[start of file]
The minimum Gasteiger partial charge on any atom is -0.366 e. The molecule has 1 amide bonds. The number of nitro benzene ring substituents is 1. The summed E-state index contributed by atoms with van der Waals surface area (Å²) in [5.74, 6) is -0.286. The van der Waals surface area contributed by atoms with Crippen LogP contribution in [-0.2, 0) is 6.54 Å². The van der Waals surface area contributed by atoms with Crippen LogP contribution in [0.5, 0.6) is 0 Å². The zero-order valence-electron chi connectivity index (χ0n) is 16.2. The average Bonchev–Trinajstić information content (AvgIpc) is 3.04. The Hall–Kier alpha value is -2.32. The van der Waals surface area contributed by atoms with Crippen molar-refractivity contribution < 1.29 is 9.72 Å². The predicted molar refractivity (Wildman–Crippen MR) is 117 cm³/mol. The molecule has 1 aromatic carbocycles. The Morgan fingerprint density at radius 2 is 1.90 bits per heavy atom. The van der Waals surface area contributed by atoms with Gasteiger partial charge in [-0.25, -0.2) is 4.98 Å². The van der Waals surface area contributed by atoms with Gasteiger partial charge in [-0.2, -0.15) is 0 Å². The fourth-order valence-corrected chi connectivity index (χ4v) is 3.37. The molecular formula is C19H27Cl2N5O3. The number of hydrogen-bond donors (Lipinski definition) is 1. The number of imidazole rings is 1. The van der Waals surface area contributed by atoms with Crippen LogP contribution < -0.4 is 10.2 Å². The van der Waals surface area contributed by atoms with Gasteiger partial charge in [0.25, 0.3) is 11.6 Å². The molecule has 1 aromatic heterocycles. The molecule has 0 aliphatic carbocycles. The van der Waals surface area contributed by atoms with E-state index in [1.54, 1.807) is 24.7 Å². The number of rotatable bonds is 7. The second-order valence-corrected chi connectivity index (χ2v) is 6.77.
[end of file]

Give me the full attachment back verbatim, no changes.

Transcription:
The minimum Gasteiger partial charge on any atom is -0.366 e. The molecule has 1 amide bonds. The number of nitro benzene ring substituents is 1. The summed E-state index contributed by atoms with van der Waals surface area (Å²) in [5.74, 6) is -0.286. The van der Waals surface area contributed by atoms with Crippen LogP contribution in [-0.2, 0) is 6.54 Å². The van der Waals surface area contributed by atoms with Crippen LogP contribution in [0.5, 0.6) is 0 Å². The zero-order valence-electron chi connectivity index (χ0n) is 16.2. The average Bonchev–Trinajstić information content (AvgIpc) is 3.04. The Hall–Kier alpha value is -2.32. The van der Waals surface area contributed by atoms with Crippen molar-refractivity contribution < 1.29 is 9.72 Å². The predicted molar refractivity (Wildman–Crippen MR) is 117 cm³/mol. The molecule has 1 aromatic carbocycles. The Morgan fingerprint density at radius 2 is 1.90 bits per heavy atom. The van der Waals surface area contributed by atoms with Gasteiger partial charge in [-0.25, -0.2) is 4.98 Å². The van der Waals surface area contributed by atoms with Gasteiger partial charge in [-0.2, -0.15) is 0 Å². The fourth-order valence-corrected chi connectivity index (χ4v) is 3.37. The molecular formula is C19H27Cl2N5O3. The number of hydrogen-bond donors (Lipinski definition) is 1. The number of imidazole rings is 1. The van der Waals surface area contributed by atoms with Crippen LogP contribution < -0.4 is 10.2 Å². The van der Waals surface area contributed by atoms with Gasteiger partial charge in [0.25, 0.3) is 11.6 Å². The molecule has 1 aromatic heterocycles. The molecule has 0 aliphatic carbocycles. The van der Waals surface area contributed by atoms with E-state index in [1.54, 1.807) is 24.7 Å². The number of rotatable bonds is 7. The second-order valence-corrected chi connectivity index (χ2v) is 6.77.